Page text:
A common misconception about back pain is that you need to rest and avoid activity for a long time. In fact, “bed rest” is not recommended. The best solution is moderate activity. Source: http://www.nlm.nih.gov/medlineplus/ency/article/003108.htm
Proper exercise can actually help with lower back problems. Since weak muscles contribute to the misalignment of the spine, strengthening muscles should be part of any program to help restore normal function to the lower back.
What you don’t use; you lose. If you don’t exercise, muscles and ligaments become weak and fail to hold your body in its proper alignment.
Dr. Cailliet, MD., writes in his book Low Back Syndrome: “Mild exercise such as walking or swimming 20 minutes a day can help eliminate and prevent certain forms of back pain.” Source: Low Back Syndrome, Edition 5, R. Cailliet, M.D.,1995.
Since every person is different, your exercise program should be determined by a doctor familiar with different forms of exercise.
What can you do to eliminate back pain?
There are three common remedies: • Drugs • Surgery, or • Physical treatment, which would include spinal adjustments (specific manipulation of the spine), posture correction and lower back exercises.
There are two problems with drugs or medications: 1. They fail to address the cause of the problem so there is no permanent solution. 2. There are side effects that can be worse than the original problem.
NSAIDs1 (over-the-counter medications to relieve pain and inflammation) cause gastrointestinal hemorrhage, hepatitis, abdominal pain and diarrhea. Celebrex ® has caused acute pancreatitis, which can be fatal. Their use can also lead to infertility and increased clotting of the blood, which could increase the risk of heart attacks and strokes. Source: “Watch Out for New Pain Prescriptions,” Dr. Sherry Rogers’ Total Wellness Newsletter, November 2000, p. 7. 1. Nonsteroidal Anti-inflammatory Drugs.
Often surgery is considered after medication has failed. However, surgery, if possible, should be postponed until nutrition, exercise and other safe, alternative treatments have been tried.
A study was conducted to determine the health of patients after surgery versus patients who had no surgery. The National Spine Network reviewed more than 18,000 patients with back pain who were entered into the database from January 1998 to April 2000. Of those patients, 3,632 had a history of low back surgery. Source: Hee HT, Whitecloud III TS, Myers L. The effect of previous low back surgery on general health status. Spine, Sept. 1, 2004;29(17):1931-7 What is pain rehabilitation?
Results showed that patients with a history of lumbar spine surgery fared significantly worse in areas such as physical functioning, general health and mental health, compared to those patients with no prior history of spine surgery. “Previous back surgery is associated with significantly worse general health status than those without surgery among patients with low back pain…” Source: Hee HT, Whitecloud III TS, Myers L. The effect of previous low back surgery on general health status. Spine, Sept. 1, 2004;29(17):1931-7 What is pain rehabilitation?
A study by Callahan & Cianciulli shows that 70% of those who have had surgery for low back pain still report pain 4 to 17 years after surgery. Source: “Chiropractic for Low Back Pain: An Alternative to Surgery”; Callahan & Cianciulli; Foundation for Chiropractic Education and Research, Publication #9676.
Since low back pain is physical in nature, it often responds best to a physical form of treatment.
The Agency for Healthcare Policy and Research conducted a government study, in which they found that for Low Back Pain, spinal manipulation was the best and they recommended: 1. Spinal manipulation by a chiropractor, 2. Low-stress exercise such as walking, swimming or biking, if the problems are “mild or “moderate”, 3. More rigorous “conditioning exercises” for the trunk muscles to start, gradually increasing after the first 2 weeks of pain. Source: Chicago Sun-Times, Thursday, December 8, 1994.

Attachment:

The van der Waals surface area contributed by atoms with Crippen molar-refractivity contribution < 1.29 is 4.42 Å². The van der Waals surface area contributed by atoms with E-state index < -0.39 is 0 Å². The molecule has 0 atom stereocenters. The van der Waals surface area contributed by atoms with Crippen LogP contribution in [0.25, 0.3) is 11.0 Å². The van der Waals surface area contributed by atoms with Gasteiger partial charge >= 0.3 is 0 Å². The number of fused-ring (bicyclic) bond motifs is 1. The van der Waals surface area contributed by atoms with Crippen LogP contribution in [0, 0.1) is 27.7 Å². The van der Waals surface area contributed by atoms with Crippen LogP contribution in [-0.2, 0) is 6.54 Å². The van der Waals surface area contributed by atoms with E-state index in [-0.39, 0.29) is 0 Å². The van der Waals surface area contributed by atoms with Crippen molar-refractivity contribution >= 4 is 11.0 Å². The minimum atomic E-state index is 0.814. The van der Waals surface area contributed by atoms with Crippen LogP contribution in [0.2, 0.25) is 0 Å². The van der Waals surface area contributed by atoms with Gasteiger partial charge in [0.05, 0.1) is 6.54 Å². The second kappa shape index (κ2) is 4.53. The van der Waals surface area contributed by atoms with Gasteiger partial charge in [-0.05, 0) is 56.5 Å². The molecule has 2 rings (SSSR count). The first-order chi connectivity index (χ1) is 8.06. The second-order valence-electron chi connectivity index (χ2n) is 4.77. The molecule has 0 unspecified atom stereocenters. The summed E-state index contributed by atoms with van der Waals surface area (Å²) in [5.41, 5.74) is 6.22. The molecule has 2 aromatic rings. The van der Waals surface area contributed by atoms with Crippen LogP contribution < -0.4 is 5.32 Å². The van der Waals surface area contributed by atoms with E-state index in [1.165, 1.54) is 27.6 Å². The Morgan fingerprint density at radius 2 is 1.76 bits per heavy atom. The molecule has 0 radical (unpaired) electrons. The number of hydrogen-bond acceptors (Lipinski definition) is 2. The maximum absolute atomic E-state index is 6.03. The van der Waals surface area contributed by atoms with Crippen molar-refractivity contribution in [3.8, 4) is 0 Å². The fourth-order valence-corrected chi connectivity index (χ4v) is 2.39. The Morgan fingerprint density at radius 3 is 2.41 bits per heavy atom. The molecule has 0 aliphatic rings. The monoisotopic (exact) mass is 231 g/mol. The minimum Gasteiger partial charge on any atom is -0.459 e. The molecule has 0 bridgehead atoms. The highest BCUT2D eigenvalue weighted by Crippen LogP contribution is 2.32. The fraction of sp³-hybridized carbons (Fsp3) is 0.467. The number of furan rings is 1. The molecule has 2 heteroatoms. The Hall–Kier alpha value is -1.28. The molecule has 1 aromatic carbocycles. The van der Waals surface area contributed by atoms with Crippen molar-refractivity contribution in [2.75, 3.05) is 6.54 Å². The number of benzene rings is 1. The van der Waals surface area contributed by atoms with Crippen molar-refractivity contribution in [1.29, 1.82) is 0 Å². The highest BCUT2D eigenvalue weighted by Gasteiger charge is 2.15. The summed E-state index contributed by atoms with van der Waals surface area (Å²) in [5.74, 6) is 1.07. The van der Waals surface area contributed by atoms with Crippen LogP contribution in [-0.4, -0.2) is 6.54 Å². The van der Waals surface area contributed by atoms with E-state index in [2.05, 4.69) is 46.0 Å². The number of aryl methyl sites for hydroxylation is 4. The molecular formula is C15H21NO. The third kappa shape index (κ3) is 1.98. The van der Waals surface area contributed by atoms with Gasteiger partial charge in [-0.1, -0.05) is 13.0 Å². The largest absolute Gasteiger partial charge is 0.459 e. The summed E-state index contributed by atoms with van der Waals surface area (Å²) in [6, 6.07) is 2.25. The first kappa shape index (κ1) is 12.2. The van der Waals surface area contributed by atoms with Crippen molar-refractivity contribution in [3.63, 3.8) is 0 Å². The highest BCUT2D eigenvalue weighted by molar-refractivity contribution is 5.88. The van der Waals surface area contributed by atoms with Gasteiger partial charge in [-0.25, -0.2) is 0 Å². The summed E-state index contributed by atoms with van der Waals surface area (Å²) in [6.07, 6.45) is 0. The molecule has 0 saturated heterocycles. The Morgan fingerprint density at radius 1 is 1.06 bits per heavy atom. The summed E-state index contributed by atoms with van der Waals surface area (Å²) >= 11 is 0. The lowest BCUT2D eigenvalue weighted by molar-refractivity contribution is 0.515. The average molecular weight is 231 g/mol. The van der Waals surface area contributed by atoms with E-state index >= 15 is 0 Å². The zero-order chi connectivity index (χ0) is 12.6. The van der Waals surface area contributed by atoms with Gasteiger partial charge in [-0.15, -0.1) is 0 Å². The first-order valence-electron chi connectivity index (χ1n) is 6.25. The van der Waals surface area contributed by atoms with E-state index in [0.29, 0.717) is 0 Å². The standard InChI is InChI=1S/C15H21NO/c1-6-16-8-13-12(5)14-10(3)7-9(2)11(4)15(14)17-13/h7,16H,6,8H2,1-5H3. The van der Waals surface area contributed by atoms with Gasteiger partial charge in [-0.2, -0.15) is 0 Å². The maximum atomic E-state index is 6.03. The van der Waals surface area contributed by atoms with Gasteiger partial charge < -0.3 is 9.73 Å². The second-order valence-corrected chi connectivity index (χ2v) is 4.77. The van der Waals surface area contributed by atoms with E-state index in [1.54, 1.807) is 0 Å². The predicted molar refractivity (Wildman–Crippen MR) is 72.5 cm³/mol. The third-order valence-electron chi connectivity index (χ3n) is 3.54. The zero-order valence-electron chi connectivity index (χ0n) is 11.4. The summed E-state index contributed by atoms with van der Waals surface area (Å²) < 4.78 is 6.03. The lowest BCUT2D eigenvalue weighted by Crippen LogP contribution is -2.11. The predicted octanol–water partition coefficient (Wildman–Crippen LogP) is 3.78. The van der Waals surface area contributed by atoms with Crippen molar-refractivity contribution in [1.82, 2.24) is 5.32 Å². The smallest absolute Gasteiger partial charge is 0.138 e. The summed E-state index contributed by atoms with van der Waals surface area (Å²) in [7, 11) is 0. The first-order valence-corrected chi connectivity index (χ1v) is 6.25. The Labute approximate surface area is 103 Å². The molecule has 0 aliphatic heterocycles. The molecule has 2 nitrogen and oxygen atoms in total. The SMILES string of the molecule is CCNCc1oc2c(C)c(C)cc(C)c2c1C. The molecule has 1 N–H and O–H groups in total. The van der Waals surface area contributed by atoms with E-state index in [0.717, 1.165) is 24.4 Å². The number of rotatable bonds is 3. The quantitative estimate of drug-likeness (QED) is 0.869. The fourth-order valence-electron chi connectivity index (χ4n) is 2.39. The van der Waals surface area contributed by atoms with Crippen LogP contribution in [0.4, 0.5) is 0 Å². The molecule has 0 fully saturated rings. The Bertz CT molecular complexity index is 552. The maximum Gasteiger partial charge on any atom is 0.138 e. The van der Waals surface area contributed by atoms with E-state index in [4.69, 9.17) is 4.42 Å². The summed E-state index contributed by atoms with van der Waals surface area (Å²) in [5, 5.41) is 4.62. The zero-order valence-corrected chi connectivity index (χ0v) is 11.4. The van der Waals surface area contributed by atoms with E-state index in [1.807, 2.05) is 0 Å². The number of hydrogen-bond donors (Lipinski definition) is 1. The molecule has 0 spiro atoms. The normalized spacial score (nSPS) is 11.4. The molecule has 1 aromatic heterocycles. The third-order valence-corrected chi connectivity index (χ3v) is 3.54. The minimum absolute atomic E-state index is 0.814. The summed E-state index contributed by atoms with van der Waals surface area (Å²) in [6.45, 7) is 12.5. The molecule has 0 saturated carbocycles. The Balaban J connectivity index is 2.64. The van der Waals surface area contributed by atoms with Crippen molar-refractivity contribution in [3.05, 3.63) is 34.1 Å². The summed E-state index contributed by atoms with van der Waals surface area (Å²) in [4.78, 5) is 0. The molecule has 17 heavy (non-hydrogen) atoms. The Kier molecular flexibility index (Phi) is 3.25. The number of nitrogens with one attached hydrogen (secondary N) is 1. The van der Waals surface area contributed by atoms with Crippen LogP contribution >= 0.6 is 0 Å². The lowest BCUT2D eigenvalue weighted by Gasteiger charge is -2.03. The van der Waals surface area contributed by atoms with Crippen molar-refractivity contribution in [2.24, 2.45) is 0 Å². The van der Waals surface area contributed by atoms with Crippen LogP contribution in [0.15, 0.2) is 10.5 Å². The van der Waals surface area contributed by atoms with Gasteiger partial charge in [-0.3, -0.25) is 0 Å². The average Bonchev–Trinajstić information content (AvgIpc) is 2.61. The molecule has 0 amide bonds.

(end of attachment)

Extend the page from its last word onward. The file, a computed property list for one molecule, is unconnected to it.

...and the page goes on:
In a survey conducted in 2002 by Media General Research, 42% of the participants had experienced back pain within the last 12 months. According to the survey, Chiropractic was rated the #1 natural healthcare choice. 91% who had seen a chiropractor rated the effectiveness of Chiropractic as being satisfactory to excellent. And, according to the Agency for Health Care Policy and Research, for patients with recent onset low back pain, Chiropractic treatment was rated the most effective. Source: Foundation of Chiropractic Progress, news release, February 21, 2002; www.chiroeco.news.com;World Chiropractic Alliance, HealthWatch Newsletter, www.wcanews.com, March 2002; Kids Need Chiropractic, Too, P. Fysh, D.C.; ChiroWeb.com, www.chiroweb.com.
A study released by the Ontario Ministry of Health and published in USA Today cited: “The best clinical studies show that spinal adjustment is more effective, safer, and more cost-effective than other conventional treatments for low back pain.” Source: USA Today, October 29,1993, “Chiropractors Hope Back Study Will Bring Relief from Bias”.
Many people are unaware that a Doctor of Chiropractic is required to complete an education very similar to that of a Medical Doctor. Chiropractors are trained in premed, then four years of Chiropractic College. All 50 states license chiropractors to treat patients. Like the curriculum of medical schools, a chiropractor’s education is devoted to scientific subjects such as anatomy, biochemistry, microbiology, pathology, public health diagnosis, clinical disciplines, and health sciences. Source: Chiropractic: The Right Choice (video), Foundation for Chiropractic Education and Research 1995.
“A bulged disc in my lower back has provided me a history of needing care. One month ago, I experienced my worse incident ever. My chiropractor relieved my intense pain within one week! By the end of the second week, I couldn’t even remember hurting my back. This pain relief in such a short period of time has proven [Chiropractic’s] effectiveness. I would normally have missed a week of work. In two days, I was able to slowly return to my job. It’s incredible!” -D.W. SOURCE: Donald G. Walls, Jr./Kretschmar Chiropractic, St. Petersburg, FL, June 1999.
Decompression Therapy A relatively new procedure, called “Spinal Decompression Therapy” is available. This process is designed specifically for disc injuries, degeneration, and facet syndrome. 56
Because chiropractors work with their hands and are trained to find and correct physical conditions, they are used by some of the world’s greatest athletes and entertainers.
Famous people such as Tiger Woods, Paul McCartney, Clint Eastwood, Billy Jean King, the San Francisco 49ers football team, Bruce Willis, Madonna, Cher, Kirstie Alley, Mel Gibson, John Travolta, and the Minnesota Vikings, to name just a few, seek regular Chiropractic treatment to prevent injuries, and to stay in top physical shape.